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How To Avoid Buying a Flood-Damaged Car

Hurricane Sandy, the storm that devastated coastal New Jersey and parts of Virginia, Maryland, New York and Connecticut, also flooded out thousands of cars. The major car insurers such as State Farm, Progressive and USAA have thus far reported about 38,000 Sandy-related auto damage claims. That’s a lot fewer than Katrina’s car damage toll – and many of these damaged cars were taken out of circulation and turned into scrap metal.

Still, some of them are going to find their way into the used car market – and that’s going to be a headache for people in the market for a pre-owned vehicle.

Damage to flooded-vehicles remains long after the flood waters recede. Sandy brought a huge storm surge of salt water. When the water dries out, the salt remains, and is tremendously corrosive to wiring, circuitry, computer systems and moving parts.

Where cars were written off as total losses, states generally required their owners to get brand new titles that documented these cars as flood damaged. This won’t be the case with cars with less damage that were repaired. Some will certainly be on the market.

Just because you aren’t in the Northeast doesn’t mean you don’t need to worry about flood-damaged vehicles, either. Car dealers routinely ship cars long distances, and people often move their own cars and sell them.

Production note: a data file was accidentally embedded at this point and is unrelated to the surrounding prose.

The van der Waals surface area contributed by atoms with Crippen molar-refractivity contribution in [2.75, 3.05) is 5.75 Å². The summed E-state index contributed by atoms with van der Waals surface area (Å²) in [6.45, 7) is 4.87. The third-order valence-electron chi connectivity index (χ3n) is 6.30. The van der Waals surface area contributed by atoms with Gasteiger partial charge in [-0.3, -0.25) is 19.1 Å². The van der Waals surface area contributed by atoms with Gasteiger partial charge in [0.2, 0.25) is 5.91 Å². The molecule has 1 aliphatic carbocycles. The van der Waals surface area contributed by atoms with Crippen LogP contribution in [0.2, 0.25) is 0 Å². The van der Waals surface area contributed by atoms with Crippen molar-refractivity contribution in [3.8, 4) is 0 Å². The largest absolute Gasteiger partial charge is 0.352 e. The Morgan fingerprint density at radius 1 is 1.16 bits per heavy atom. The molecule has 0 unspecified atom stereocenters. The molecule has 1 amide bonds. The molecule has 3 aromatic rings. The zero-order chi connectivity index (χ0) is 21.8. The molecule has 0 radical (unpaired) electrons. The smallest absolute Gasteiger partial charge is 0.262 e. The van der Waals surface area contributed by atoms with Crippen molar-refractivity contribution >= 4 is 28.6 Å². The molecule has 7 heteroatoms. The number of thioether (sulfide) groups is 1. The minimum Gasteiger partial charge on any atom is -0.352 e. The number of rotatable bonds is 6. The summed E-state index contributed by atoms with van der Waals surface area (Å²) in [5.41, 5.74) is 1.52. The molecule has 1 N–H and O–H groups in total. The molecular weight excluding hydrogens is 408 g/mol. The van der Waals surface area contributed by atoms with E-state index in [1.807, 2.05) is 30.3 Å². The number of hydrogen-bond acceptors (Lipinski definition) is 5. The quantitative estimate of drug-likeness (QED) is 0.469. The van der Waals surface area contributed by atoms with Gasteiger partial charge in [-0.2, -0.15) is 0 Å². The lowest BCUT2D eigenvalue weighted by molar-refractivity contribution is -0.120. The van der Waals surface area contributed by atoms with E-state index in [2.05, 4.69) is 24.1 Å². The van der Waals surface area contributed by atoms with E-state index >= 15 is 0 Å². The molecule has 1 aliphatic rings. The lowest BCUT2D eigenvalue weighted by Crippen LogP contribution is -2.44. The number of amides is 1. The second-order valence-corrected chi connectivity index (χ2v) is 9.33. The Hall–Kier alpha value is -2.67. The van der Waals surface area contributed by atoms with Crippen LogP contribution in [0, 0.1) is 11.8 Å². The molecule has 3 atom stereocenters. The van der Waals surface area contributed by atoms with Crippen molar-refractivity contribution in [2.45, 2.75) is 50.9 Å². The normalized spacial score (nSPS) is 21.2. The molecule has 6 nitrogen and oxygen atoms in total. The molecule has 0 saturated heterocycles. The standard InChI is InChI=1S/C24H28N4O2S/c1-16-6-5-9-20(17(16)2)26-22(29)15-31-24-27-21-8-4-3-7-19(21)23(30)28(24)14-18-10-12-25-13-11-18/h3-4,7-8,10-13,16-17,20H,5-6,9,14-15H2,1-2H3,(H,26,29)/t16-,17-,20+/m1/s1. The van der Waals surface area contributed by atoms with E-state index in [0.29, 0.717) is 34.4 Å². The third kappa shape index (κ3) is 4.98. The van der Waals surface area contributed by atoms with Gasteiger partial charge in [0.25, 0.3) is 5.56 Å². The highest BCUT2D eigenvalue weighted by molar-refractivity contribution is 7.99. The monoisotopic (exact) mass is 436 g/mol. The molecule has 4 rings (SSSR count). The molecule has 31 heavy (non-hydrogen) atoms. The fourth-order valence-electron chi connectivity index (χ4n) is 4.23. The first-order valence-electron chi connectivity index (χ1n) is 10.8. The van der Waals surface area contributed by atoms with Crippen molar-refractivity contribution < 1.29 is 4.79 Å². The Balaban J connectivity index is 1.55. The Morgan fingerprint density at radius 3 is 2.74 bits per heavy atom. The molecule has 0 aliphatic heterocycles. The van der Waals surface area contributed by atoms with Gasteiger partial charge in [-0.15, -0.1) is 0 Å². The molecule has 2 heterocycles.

One idea – if you’re at a car dealer, and you find a car you like and are willing to buy, make your offer “contingent on a clean Carfax.” (There’s another competing service called AutoCheck, run by Experian, the credit bureau company, and that’s fine, too).

The Carfax costs the dealer a few dollars to run. They probably won’t be thrilled to do it, but chances are they’ll do it rather than blow a deal.

If you’re buying it from a private individual, you may not have that option. It may be worth it to get the VIN (vehicle identification number) and contact Carfax or AutoCheck and run it yourself.

Additional tips:

  • Be alert for the smell of mold and mildew. This could be a tell, if the vehicle was never reported as flooded. If the car was never reported flooded, it could still have damage, but it won’t show up on the Carfax.
  • Ask the seller if he ever does off-roading in the car. If he says ‘no,’ get under the car. Run your finger along the inner underside of the chassis, or on the top side of exposed axles. These areas are not readily accessible with a hose. If the vehicle was flooded out, you may find dried mud still on the top. This will be brown or reddish in color, where normal road soot is usually black or gray.
  • Does the car have several air fresheners in it? Chances are they’re there for a reason.
  • Look for rust – particularly in areas that are not normally immediately exposed to rain. Some damaged cars will have rust but only up to a foot or two. This is a sign of flood damage. Also look for signs of rust or mildew in the trunk, glove compartment and vehicle floors.
  • Check the oil. If the oily has a milky appearance, water may have penetrated the engine.
  • Does the carpeting match the interior? If not, it may have been replaced because of flooding.
  • Rust on and around screws may indicate flooding.
  • When in doubt, take the car to an experienced mechanic. The mechanic’s experience can help him determine if there is rust or corrosion beyond what one would expect in most cars that age. If you buy from a dealer, you may be able to make your purchase contingent on your own mechanics’ inspection within three days.

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